Feathers First

In Frankfurt, Ducks on the DAX

Good thing they had Peking Duck for dinner. Source: Plainpicture
Not a scene from the Snowbird IPO in Frankfurt.
  • Why it matters

    Why it matters

    The Frankurt listing of Snowbird, if successful, could lead to a flood of IPOs by Chinese companies in Germany.

  • Facts


    • Chinese authorities froze IPOs in October 2012. The freeze was lifted in January but 800 Chinese companies are waiting to come to market.
    • The German stock exchange has courted Chinese companies and has a Chinese-language version of its website.
    • There are already more than 20 Chinese companies listed on German stock exchanges.
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Changzai Yan is not worried about the source of his downy feathers.

“As long as the Chinese eat ducks and geese, we won’t run out,” said the founder, chairman and managing director of the Chinese firm Snowbird.

He always carries a small, glass box full of fluffy goose down when he appears before investors to tout his initial public offering. He hopes taking the company public with help it become a global leader in the down clothing and bedding products industry.

Snowbird is seeking an IPO on the Frankfurt Stock Exchange, where a number of Chinese companies already are listed. The bathroom and kitchen fittings manufacturer Joyou, for example, presently has a market capitalization of just under €300 million ($386.5 million). It listed in Germany in 2010.

Snowbird seeks to join the same league starting this week, with 10 million shares going on sale to investors at prices ranging from €5.50 to €6.00. If all shares are sold at these prices, the company will reach a valuation of up to €240 million.

While so much of the financial world is fixated on the public stock issues of Internet companies such as Alibaba, China’s largest online commerce company, and Zalando, the German online fashion retailer, Mr. Yan and his chief financial officer, Kok Weng Lam, are touting the enormous growth potential in the down market.



Snowbird’s income grew by more than 70 percent in the first half of 2014 to €78 million. Earnings before taxes and interest increased more slowly to €22 million. But the upside for the company is enormous, Mr. Lam said, offering an example from his home country. Currently, only one percent of the Chinese population sleeps with the kind of down duvet that has become the standard in Germany, Japan and the United States. If the number increases by only 10 percent, the Chinese market will increase tenfold to more than €30 billion, and there are estimates seeing a doubling of the domestic market in the next five years.

For now, the market remains quite fragmented. China represents about 80 percent of the world’s down production with some 4,000 companies active there. Among exporters, Snowbird has a share of just 1.3 percent, but the quality down segment in which Snowbird specializes, the number rises to 7.4 percent. The company has the capacity to produce 2,300 tons of down per year – the largest in the world – and with a sewing plant soon to open its capacity will increase fourfold to some eight million units.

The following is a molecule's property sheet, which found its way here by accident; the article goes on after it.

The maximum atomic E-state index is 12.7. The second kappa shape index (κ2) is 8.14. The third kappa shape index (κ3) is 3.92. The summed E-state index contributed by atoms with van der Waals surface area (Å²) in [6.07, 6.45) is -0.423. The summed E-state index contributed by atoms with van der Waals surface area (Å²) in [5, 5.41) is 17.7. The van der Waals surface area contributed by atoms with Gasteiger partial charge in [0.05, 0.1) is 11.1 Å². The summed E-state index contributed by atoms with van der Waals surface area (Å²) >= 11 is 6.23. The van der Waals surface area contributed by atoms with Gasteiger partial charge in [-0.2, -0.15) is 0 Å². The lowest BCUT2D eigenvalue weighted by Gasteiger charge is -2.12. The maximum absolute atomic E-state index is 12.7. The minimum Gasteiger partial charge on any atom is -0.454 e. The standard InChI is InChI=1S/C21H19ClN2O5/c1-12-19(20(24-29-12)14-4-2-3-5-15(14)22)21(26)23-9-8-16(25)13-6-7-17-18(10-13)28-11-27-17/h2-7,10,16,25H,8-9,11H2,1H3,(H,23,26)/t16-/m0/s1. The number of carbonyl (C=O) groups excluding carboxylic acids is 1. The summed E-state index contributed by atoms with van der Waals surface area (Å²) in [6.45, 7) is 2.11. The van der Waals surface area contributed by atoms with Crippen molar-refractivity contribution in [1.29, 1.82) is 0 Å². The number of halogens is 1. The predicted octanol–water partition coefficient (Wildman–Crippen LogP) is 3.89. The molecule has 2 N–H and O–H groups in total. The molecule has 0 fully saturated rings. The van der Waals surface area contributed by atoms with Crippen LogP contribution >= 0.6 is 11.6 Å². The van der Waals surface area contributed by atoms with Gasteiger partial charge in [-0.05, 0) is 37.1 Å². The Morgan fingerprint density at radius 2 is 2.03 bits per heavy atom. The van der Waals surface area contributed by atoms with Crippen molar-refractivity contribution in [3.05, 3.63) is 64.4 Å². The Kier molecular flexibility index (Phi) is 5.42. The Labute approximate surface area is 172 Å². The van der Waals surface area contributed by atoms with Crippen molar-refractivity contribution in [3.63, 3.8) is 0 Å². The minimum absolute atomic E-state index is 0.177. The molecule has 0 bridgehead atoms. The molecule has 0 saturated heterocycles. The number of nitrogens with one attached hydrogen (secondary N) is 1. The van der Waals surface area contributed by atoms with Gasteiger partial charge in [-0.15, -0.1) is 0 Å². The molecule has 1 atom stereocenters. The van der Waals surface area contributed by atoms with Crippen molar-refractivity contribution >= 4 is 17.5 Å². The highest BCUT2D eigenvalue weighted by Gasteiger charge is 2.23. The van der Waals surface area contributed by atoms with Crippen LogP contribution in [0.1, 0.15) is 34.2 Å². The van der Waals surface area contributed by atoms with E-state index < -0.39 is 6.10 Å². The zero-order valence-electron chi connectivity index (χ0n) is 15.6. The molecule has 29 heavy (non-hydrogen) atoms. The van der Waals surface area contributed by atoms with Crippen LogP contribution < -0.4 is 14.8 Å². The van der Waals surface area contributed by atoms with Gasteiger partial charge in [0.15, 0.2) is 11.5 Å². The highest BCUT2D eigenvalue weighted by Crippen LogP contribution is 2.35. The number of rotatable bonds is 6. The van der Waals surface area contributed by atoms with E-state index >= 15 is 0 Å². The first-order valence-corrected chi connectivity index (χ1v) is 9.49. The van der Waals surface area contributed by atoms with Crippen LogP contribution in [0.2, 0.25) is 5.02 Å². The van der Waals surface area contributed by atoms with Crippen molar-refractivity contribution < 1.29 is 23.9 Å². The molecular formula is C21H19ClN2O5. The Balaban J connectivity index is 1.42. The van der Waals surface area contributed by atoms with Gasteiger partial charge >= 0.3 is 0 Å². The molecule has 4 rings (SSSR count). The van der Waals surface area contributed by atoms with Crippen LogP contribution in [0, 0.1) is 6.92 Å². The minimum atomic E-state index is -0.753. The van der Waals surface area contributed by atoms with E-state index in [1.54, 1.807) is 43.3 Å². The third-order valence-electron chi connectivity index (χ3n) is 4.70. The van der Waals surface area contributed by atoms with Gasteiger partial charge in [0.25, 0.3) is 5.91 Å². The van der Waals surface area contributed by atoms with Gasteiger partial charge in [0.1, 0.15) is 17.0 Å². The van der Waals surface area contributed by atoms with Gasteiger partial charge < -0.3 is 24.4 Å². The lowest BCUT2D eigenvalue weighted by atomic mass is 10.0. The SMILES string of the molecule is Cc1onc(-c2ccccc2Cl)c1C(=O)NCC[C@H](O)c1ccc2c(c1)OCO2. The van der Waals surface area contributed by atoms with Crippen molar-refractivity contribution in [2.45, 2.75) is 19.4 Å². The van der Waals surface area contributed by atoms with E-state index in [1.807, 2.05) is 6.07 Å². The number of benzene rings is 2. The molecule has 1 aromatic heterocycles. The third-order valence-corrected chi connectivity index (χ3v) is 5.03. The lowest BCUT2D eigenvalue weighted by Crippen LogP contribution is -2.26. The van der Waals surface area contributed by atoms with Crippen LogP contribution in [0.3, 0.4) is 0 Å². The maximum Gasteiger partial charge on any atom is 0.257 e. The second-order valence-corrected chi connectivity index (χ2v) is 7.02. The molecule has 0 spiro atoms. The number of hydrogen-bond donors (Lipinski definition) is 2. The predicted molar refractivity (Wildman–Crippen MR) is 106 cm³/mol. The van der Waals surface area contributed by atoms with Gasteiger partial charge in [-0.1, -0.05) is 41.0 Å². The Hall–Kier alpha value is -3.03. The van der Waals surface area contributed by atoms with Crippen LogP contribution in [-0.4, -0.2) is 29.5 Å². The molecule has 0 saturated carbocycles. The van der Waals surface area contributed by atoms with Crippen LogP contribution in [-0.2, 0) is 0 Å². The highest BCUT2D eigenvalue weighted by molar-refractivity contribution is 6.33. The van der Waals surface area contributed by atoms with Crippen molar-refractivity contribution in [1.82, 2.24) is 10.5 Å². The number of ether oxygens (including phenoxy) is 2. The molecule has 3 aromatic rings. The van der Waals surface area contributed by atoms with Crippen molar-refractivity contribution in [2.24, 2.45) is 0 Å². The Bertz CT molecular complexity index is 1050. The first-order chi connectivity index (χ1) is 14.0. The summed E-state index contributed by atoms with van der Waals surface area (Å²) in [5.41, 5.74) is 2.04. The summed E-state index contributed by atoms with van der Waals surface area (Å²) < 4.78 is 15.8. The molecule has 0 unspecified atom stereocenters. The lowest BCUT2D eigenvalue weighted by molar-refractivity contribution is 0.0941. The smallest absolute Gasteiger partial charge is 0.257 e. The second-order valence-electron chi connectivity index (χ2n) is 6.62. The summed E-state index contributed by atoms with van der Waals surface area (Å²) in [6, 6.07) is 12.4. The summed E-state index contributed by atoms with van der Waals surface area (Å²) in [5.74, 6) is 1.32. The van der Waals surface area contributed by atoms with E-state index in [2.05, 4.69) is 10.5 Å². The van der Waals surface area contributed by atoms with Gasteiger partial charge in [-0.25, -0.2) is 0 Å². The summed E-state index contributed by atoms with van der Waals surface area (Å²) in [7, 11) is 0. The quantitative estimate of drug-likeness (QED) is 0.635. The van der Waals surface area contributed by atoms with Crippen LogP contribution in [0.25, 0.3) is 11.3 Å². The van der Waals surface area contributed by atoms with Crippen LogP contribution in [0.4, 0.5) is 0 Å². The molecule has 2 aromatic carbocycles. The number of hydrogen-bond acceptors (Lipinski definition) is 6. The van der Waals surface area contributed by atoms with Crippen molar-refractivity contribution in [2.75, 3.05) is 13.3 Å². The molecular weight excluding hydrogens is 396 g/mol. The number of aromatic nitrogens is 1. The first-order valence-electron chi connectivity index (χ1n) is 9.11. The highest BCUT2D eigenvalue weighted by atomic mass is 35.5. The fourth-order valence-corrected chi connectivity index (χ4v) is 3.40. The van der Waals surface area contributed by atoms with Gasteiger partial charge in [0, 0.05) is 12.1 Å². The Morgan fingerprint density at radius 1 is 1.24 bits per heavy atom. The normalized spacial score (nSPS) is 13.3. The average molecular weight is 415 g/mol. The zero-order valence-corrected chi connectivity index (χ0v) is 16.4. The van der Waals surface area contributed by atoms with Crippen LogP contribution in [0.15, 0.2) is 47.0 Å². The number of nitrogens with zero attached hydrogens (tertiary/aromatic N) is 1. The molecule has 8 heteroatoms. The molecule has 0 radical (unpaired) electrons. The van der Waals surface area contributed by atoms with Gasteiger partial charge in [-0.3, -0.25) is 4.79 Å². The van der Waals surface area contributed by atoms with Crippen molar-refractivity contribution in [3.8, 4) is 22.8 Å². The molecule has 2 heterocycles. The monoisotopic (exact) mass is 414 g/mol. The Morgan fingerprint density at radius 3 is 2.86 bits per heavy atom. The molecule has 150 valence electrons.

This suggests recent sales amounting to €137 million should dramatically increase in the next few years. Additionally, Mr. Lam does not rule out Snowbird acquiring smaller down producers, but says there are no firm plans.

With money from the share sale, Snowbird wants to square off with Bosideng International Holdings Limited, the Chinese market leader in down clothing.

The company founder, management and one investor from Hong Kong want to retain majority ownership after going public. In addition, stockholders must pledge not to sell any shares in the next three years. This strategy is designed to gain the confidence of investors, an important consideration since there has not always been complete transparency in all Chinese IPOs. During the financial road show in Asia, at least, the response was positive, said Alexander Tietze of CM-Equity AG, which is helping with the public offering. “The feedback was very encouraging,” he said.

Why is a Chinese firm issuing an IPO in Germany? Mr. Lam cites the transparency in the Prime Standard Segment on the Frankfurt Stock Exchange, which are companies that comply with international transparency standards, and with the Xetra electronic platform for trading securities, where liquidity is great and transaction costs low. In China, there is a bottleneck as some 800 companies are trying to go public at the same time.

With the help of funds from the share sale, Snowbird wants to square off with Bosideng International Holdings Limited, the market leader in down clothing. The Chinese competitor has annual sales of €1.17 billion, which is roughly equal to estimates of its market value. Moncler, the privately held French-Italian clothing company, enjoys a much higher market capitalization of about €3 billion and has annual sales of about €580 million, though the company is positioned more as an international fashion label than in down-filled products.

If Snowbird wants to compete effectively, it must first make a name for itself, above all, in Europe.

This article was translated by David Andersen. Jeff Borden also contributed to this story. The author is Handelsblatt’s bureau chief in Munich, where he focuses on Allianz and Siemens, which are increasingly focused on China. To contact him: Hoepner@handelsblatt.com 

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